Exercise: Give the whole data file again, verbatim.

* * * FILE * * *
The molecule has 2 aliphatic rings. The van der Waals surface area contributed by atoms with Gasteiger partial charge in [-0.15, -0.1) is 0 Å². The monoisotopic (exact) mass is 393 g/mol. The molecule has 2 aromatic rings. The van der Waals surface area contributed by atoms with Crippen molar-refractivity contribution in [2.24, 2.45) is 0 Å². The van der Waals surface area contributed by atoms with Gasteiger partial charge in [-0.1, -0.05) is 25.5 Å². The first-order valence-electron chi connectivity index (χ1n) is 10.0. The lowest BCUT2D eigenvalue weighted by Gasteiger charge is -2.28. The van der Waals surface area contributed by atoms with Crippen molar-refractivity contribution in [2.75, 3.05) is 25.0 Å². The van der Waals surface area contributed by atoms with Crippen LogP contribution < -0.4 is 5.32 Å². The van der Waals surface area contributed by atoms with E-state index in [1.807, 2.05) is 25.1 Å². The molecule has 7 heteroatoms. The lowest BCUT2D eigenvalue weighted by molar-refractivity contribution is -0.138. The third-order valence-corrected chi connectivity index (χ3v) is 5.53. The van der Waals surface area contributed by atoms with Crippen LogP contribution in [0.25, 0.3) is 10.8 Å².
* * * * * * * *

The molecule has 2 aliphatic rings. The van der Waals surface area contributed by atoms with Gasteiger partial charge in [-0.15, -0.1) is 0 Å². The monoisotopic (exact) mass is 393 g/mol. The molecule has 2 aromatic rings. The van der Waals surface area contributed by atoms with Crippen molar-refractivity contribution in [2.24, 2.45) is 0 Å². The van der Waals surface area contributed by atoms with Gasteiger partial charge in [-0.1, -0.05) is 25.5 Å². The first-order valence-electron chi connectivity index (χ1n) is 10.0. The lowest BCUT2D eigenvalue weighted by Gasteiger charge is -2.28. The van der Waals surface area contributed by atoms with Crippen molar-refractivity contribution in [2.75, 3.05) is 25.0 Å². The van der Waals surface area contributed by atoms with Crippen LogP contribution < -0.4 is 5.32 Å². The van der Waals surface area contributed by atoms with E-state index in [1.807, 2.05) is 25.1 Å². The molecule has 7 heteroatoms. The lowest BCUT2D eigenvalue weighted by molar-refractivity contribution is -0.138. The third-order valence-corrected chi connectivity index (χ3v) is 5.53. The van der Waals surface area contributed by atoms with Crippen LogP contribution in [0.25, 0.3) is 10.8 Å².